Wednesday, July 1, 2009

A History of the Future of Oral Communication

For the past two years, I taught public speaking to college freshman. The official number for the course was COMS 100, but I always referred to it as COMS 1000.

Why COMS 1000? Simply put, this course could not be contained to three place values. Solid speaking requires critical thought, the ability to relate to others, and a mastering of the present. You may be brilliant, but if you can't effectively communicate your ideas, you're finished. On the flip side, if you can communicate effectively, you can help the person with stale ideas and poor communication skills make way more money than you.

Calling the course COMS 1000 communicated significance, value, and a multidimensional theme that allowed me to work in lesson plans on the crucial issues facing young people today. Issues like time travel, reptilian humanoid invasion, the banana crisis, and the controversial hierarchy of Wu-Tang Clan membership.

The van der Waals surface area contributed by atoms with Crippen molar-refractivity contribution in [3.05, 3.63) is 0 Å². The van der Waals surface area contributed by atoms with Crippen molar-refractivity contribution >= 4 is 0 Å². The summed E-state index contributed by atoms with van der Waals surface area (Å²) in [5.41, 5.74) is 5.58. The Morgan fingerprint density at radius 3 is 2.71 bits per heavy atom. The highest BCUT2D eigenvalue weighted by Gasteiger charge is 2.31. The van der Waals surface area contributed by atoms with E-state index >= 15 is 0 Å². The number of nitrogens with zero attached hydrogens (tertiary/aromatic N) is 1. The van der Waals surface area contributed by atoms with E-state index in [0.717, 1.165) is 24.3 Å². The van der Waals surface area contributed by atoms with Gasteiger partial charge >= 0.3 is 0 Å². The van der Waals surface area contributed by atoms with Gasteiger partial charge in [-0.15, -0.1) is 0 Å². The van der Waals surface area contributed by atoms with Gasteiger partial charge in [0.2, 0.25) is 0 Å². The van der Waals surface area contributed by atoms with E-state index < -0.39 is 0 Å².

COMS 1000 was different like that. Other instructors used famous speeches as examples. I used Snuggie infomercials. Other instructors played Barak Obama audio clips. I performed DMX impersonations. Other instructors had their students practice debate. I tried to hypnotize my class.

Though my hypnosis demonstrations always failed, along with my invisibility and levitation attempts, they are moments that I will always keep in my heart. Sometimes, I sit down with a cup of hot tea and reflect on my days as an educator.

Two Thursdays ago, I thought about the time when I wanted to tell my class that an audience is a living organism. Instead, I said, "An audience is a living orgasm." I played this off by telling them, "No, really. Your audience is like an orgasm. You want to keep them really engaged and excited throughout your speech."

Then I thought about the time when I held up three fingers and asked my students to tell me the three criteria for evaluating the credibility of a source. When they answered "authorship," I put my ring finger down. When they answered "sponsorship," I put my index finger down. When this left me giving my class the finger, I attempted to save face by saying, "At least this isn't as bad as my orgasm."

Teaching COMS 1000 was full of rewards. I can't imagine what would have happened if I had to wake up twice a week to teach a class that had only two zeros in its name.

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